By GILLIAN SLADE on August 24, 2019.
People living near a drug house in Crescent Heights say they’re exposed to a constant stream of traffic, theft, needles and even people defecating on their lawn.
Andrew (not his real name, the News agreed to protect his identity) lives near this drug house and estimates there are about 40 people a day going in and out.
“They walk up, they show up on bicycles, they show up in vehicles,” said Andrew. “I actually caught somebody last Saturday crapping on my lawn. Yes, I’ve seen it. They throw needles on my lawn, I showed the police.”
There was a needle by the community mailbox that anyone could have stepped on, said Andrew.
“I told a police officer … she did nothing about it. She did not pick it up,” said Andrew.
There is a trailer in the driveway and a sign that either says “open” or “closed,” said Andrew.
“They even have a toilet on the property line,” said Andrew, noting it is like a porta-potty used on a construction site.
Insp. Brent Secondiak, Medicine Hat Police Service, says he is very aware of this drug house. It is one of many in the city.
“There’s more going on than meets the eye but we are working on that house,” said Secondiak.
The open and closed sign, Secondiak says, can be a code for something else taking place.
“We have done warrants on the house, we have been inside … We need something substantial … We have been and are actively working on it,” said Secondiak.
Andrew says people from the drug house broke into his vehicle and stole a bunch of stuff.
“I knew it was them. I called the police. The police did nothing. I went over there and got some of my stuff back. This has been going on for a couple weeks,” said Andrew.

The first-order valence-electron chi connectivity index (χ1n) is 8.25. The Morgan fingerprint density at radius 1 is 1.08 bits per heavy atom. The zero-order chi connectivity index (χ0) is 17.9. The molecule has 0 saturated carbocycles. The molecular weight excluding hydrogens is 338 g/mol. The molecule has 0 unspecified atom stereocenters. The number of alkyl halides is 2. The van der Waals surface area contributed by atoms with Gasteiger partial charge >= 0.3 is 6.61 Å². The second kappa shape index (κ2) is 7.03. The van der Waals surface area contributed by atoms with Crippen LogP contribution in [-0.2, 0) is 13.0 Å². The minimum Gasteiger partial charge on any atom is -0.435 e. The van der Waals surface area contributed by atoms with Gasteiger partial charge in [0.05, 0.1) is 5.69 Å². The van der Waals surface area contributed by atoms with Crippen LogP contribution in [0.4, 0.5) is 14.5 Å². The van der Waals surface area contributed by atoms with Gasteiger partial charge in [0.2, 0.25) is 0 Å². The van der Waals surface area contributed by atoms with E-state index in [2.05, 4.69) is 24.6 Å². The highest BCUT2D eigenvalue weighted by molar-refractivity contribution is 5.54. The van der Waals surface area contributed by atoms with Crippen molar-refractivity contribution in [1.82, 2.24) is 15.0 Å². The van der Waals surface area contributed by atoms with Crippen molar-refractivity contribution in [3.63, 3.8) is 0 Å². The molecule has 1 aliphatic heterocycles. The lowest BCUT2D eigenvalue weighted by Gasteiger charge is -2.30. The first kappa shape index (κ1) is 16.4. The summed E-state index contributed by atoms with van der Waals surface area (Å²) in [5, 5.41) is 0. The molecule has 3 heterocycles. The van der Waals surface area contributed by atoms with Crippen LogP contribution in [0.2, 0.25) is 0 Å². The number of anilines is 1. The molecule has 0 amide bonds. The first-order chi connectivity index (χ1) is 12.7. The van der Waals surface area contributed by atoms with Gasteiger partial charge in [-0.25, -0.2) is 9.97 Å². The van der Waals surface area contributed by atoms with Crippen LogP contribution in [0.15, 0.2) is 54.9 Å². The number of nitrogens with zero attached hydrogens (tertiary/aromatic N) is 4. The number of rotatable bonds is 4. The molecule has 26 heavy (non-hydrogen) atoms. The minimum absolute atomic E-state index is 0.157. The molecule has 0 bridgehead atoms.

He says some neighbours feel intimidated and are scared to go into their own front yard and to phone police.
Secondiak says there are a few drug houses in Crescent Heights.
“This is one of the ones we target with our organized crime section. We know it is fairly low-level trafficking, which means there’s not kilograms of narcotics going in and out of it, but it is an annoyance for the people that live in the area.”
Brian (not his real name) says it all started more than four years ago.
“You start seeing the traffic, shady people acting funny … windows are smashed on the front of the house.”
Things went missing from his property – the gas for the lawnmower in the shed. The hinge for the padlock had been tampered with. His empty gas can was lying in the carport of the drug house.
“In the garage there were people smoking crystal meth in the glass pipe,” said Brian.
The yard has become a dumping ground and there is a constant stream of girls, said Brian.
He’s concerned about his children.
“My kids are playing … over the fence you hear screaming ‘where’s my money, you’d better have my money’,” said Brian. “My kids are scared. We should not have to live this way.”
Brian and Andrew say they have each called the police on multiple occasions.
Secondiak estimates police have responded “dozens of times” for domestics disputes, suspicious vehicles, drug activity, search warrants, expired licence plates and unauthorized plates.
“This is one of those houses we forward to SCAN (Safer Community And Neighbourhoods) in Calgary. They work to actually shut down a house but it takes time. We have been in contact with SCAN about this house,” said Secondiak, noting it is complex to shut a drug house down.
Even to execute a search warrant they must show reasonable grounds to believe there is a quantity of drugs. A couple grams of cocaine or methamphetamine would be simple possession.
“So when we do search warrants we want to make sure that they’re viable and there’s going to be charges … rather than just appease the neighbourhood. We have to make sure there’s criminal offence and we can substantiate the offence so that it is prosecutable.”
You must be logged in to post a comment.